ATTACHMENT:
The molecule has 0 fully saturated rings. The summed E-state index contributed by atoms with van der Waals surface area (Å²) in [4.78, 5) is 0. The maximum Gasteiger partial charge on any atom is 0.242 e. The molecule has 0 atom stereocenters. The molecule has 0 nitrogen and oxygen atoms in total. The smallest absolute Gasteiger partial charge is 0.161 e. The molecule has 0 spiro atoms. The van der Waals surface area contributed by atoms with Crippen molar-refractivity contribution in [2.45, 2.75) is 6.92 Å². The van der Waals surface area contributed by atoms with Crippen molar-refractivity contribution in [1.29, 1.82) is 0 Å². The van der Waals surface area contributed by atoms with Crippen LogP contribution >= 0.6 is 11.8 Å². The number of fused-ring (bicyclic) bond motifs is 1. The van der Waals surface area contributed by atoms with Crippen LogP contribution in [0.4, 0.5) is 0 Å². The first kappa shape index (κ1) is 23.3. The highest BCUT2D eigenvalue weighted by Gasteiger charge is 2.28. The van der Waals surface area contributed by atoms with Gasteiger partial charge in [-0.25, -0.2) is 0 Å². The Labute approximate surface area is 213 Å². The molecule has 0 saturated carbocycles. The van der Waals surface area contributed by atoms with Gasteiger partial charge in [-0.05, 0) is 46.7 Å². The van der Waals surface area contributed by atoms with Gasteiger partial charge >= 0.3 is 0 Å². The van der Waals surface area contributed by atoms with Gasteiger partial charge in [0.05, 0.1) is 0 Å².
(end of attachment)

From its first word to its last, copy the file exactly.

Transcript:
The molecule has 0 fully saturated rings. The summed E-state index contributed by atoms with van der Waals surface area (Å²) in [4.78, 5) is 0. The maximum Gasteiger partial charge on any atom is 0.242 e. The molecule has 0 atom stereocenters. The molecule has 0 nitrogen and oxygen atoms in total. The smallest absolute Gasteiger partial charge is 0.161 e. The molecule has 0 spiro atoms. The van der Waals surface area contributed by atoms with Crippen molar-refractivity contribution in [2.45, 2.75) is 6.92 Å². The van der Waals surface area contributed by atoms with Crippen molar-refractivity contribution in [1.29, 1.82) is 0 Å². The van der Waals surface area contributed by atoms with Crippen LogP contribution >= 0.6 is 11.8 Å². The number of fused-ring (bicyclic) bond motifs is 1. The van der Waals surface area contributed by atoms with Crippen LogP contribution in [0.4, 0.5) is 0 Å². The first kappa shape index (κ1) is 23.3. The highest BCUT2D eigenvalue weighted by Gasteiger charge is 2.28. The van der Waals surface area contributed by atoms with Gasteiger partial charge in [-0.25, -0.2) is 0 Å². The Labute approximate surface area is 213 Å². The molecule has 0 saturated carbocycles. The van der Waals surface area contributed by atoms with Gasteiger partial charge in [-0.05, 0) is 46.7 Å². The van der Waals surface area contributed by atoms with Gasteiger partial charge >= 0.3 is 0 Å². The van der Waals surface area contributed by atoms with Gasteiger partial charge in [0.05, 0.1) is 0 Å².